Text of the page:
That provoked jeers from the crowd, which Trump inflamed by insulting the people in the audience.

“That’s all of his donors and special interests out there,” Trump said looking into the audience. “By the way, we needed tickets, we don’t get them. By the way you know who gets the tickets for the television audience? Donors, special interests, the people putting up the money. It is. The RNC told us.”

“We have all donors in the audience,” Trump continued, further inflaming the crowd. “And the reason they’re not loving me is I don’t want their money. I’m going to do the right thing for the American people I don’t want their money I don’t need their money and I’m the only one up here that can say that.” 

ABC News countered online that the audience "consists mostly of New Hampshire residents, including a mix of local college students, guests of the candidates and the media, as well as top national and state Republicans."

Trump's accusations didn’t play well in the audience, but it’s why Trump’s supporters love their candidate.

Other than that exchange, it was a largely risk-free debate for Trump.

Trump eschewed his typically brutish assaults and instead politely pointed out a disagreement he had with Rubio.

“Marco said earlier that President Obama knows exactly what he’s doing,” Trump said. “I disagree, respectfully, with Marco. We have a president who is totally incompetent and has no idea what he’s doing and our country is going to hell.”

Trump then turned to Rubio and asked gently, “is that OK?”

Rubio has largely declined to take Trump head on, and has therefore eschewed many of the attacks that his rivals have absorbed.

The debate kicked off with a few tough moments for Sen. Ted Cruz (R-Texas), the winner of the Iowa caucuses who is running in second place in New Hampshire despite low expectations for him in the state.

ABC anchor David Muir opened by asking Cruz if he stands by his recent attacks against Trump for not having the right “temperament” to be president.


Cruz declined to follow through on the attack, giving the opening for Trump to deliver a dagger. Cruz, Trump pointed out, had backed down.

“I respect what Ted just said, but if you noticed, he didn’t answer your question,” Trump said. “That’s what’s going to happen with our enemies and the people we compete against. We’re going to win with Trump. We’re going to win with Trump. People back down with Trump and that’s what I like.”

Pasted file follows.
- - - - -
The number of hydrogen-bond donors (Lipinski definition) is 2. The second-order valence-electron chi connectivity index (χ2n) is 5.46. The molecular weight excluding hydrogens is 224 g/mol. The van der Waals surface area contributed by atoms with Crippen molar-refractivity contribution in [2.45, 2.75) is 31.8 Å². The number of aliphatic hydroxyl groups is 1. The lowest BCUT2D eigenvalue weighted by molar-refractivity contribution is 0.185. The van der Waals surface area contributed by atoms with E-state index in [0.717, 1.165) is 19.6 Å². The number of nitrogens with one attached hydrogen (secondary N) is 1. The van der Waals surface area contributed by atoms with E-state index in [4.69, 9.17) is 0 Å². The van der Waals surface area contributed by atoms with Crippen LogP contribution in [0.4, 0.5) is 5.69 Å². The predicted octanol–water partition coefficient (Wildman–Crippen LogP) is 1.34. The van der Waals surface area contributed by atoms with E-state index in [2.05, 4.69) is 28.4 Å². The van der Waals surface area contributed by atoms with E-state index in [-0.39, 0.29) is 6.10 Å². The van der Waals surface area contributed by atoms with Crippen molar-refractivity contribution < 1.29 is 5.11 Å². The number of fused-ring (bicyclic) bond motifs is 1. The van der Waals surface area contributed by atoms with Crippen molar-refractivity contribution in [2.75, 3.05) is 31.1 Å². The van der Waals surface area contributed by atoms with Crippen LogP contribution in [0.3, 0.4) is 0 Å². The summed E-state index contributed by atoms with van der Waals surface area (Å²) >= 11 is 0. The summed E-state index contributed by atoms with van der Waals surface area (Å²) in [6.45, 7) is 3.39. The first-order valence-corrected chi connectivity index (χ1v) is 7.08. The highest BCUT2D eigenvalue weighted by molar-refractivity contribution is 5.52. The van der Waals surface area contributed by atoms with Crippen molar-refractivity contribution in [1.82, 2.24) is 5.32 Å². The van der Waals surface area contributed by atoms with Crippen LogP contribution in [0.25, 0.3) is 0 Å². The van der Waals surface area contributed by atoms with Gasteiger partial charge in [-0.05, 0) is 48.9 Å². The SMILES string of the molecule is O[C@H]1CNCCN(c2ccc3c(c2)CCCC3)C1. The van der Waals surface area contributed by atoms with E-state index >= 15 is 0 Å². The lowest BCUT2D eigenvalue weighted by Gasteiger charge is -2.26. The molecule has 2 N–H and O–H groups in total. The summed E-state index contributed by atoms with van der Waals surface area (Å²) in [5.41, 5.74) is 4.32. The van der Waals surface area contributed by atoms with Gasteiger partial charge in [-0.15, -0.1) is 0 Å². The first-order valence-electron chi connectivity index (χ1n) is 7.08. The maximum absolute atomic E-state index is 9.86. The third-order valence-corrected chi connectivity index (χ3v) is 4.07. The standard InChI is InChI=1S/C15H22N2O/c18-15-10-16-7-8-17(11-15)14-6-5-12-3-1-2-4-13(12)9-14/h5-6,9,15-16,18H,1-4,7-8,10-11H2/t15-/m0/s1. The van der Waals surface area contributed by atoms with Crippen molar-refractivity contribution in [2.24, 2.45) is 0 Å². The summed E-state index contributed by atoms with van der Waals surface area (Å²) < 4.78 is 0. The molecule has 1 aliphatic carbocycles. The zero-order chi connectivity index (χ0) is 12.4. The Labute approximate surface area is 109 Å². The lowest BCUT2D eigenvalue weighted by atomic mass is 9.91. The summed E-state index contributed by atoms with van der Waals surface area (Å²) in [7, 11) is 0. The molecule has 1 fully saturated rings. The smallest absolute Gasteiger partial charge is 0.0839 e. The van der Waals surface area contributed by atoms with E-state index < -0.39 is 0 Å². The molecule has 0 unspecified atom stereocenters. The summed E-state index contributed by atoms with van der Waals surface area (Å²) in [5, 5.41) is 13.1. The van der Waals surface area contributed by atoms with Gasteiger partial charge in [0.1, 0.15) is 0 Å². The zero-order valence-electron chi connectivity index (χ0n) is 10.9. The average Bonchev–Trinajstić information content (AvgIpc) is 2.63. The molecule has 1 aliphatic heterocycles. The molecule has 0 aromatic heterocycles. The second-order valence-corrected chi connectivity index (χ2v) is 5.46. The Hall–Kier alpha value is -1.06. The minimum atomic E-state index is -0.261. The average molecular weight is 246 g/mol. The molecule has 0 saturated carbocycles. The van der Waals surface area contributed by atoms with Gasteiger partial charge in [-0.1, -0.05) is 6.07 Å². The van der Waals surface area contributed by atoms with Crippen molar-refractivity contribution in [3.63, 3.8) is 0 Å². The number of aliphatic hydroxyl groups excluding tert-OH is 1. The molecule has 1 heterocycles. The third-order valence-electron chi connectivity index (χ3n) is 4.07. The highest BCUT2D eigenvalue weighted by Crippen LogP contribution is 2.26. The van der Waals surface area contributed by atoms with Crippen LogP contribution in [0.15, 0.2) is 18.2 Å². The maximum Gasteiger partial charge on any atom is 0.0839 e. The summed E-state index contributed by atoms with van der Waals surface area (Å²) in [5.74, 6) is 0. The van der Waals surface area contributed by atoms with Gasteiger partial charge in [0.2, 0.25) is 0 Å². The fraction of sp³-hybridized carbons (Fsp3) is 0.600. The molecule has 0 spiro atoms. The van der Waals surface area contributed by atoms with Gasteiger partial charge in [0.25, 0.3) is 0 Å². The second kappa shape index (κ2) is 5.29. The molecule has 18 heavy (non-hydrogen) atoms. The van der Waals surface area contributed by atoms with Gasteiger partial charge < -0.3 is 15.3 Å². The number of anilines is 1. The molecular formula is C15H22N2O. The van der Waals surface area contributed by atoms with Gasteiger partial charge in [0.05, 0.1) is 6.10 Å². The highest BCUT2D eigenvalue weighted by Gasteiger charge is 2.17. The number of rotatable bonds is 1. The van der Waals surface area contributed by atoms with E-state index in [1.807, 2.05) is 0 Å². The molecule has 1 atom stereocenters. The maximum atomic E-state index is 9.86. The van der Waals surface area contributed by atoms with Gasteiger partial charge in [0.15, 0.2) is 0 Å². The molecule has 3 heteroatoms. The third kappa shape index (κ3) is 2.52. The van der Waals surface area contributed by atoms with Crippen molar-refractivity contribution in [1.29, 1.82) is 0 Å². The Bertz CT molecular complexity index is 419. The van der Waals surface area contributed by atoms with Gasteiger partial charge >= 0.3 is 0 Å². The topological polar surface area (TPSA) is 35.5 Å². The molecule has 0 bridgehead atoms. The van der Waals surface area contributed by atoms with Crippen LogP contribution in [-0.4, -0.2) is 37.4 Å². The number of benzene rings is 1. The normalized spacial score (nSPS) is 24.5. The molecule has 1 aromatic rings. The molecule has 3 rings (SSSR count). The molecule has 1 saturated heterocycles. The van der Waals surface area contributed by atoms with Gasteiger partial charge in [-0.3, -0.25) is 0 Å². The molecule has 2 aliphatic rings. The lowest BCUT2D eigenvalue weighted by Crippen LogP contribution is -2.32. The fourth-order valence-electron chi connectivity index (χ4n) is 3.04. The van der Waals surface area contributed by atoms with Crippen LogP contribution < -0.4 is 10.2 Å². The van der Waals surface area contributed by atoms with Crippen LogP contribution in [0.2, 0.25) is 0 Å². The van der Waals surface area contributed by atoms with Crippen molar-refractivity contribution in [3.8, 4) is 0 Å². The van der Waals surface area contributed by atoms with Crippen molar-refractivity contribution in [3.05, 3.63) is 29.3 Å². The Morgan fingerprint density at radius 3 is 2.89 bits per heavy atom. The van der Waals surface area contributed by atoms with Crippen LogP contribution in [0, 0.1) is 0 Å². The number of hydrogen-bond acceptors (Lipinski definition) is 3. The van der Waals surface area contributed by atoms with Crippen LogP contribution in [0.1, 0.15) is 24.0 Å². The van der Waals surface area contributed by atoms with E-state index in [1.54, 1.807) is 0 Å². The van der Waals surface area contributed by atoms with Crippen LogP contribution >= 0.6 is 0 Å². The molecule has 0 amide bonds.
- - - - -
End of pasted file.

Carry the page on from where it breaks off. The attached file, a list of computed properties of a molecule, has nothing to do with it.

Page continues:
That exchange was followed by another tough moment for Cruz, who was asked to address the controversy over his campaign spreading false rumors ahead of the Iowa caucuses that Ben Carson was dropping out of the race.

Rather than going on the attack, Carson struck back by saying he was hurt that Cruz’s campaign thought so little of him that he’d bow out moments before votes were cast after his volunteers had worked tirelessly on his behalf in Iowa, including one young man who died.

“It gives us a good example of certain types of Washington ethics that basically says, ‘if it’s legal you do what you need to win,’” Carson said. “That’s not my ethics. Mine is ‘you do what’s right.’”

Carson is struggling mightily in the race, but remains beloved by many conservatives.


The Texas Republican apologized directly to Carson and sought to blame confusing reports from CNN, but Carson continued to shame him.

“The bottom line is everyone can see what happened and you can make your own judgment based on that,” Carson said.

Overall though, it was another understated performance for Carson.

 He had an embarrassing moment at the beginning of the debate when he didn’t hear his name announced to come on stage and stood awkwardly off-stage with the camera on him as candidate after candidate passed him by.

It was also a quiet night for Kasich, who has repeatedly refused to attack his rivals. Kasich was questioned on whether he’s too far to the left of his rivals, as evidence by him winning the endorsements from the editorial boards of papers like the New York Times.

Kasich’s moderation could endear him to the mainstream voters and independents in New Hampshire, but it’s a trait that’s largely left him unloved by grassroots conservatives in the GOP primary.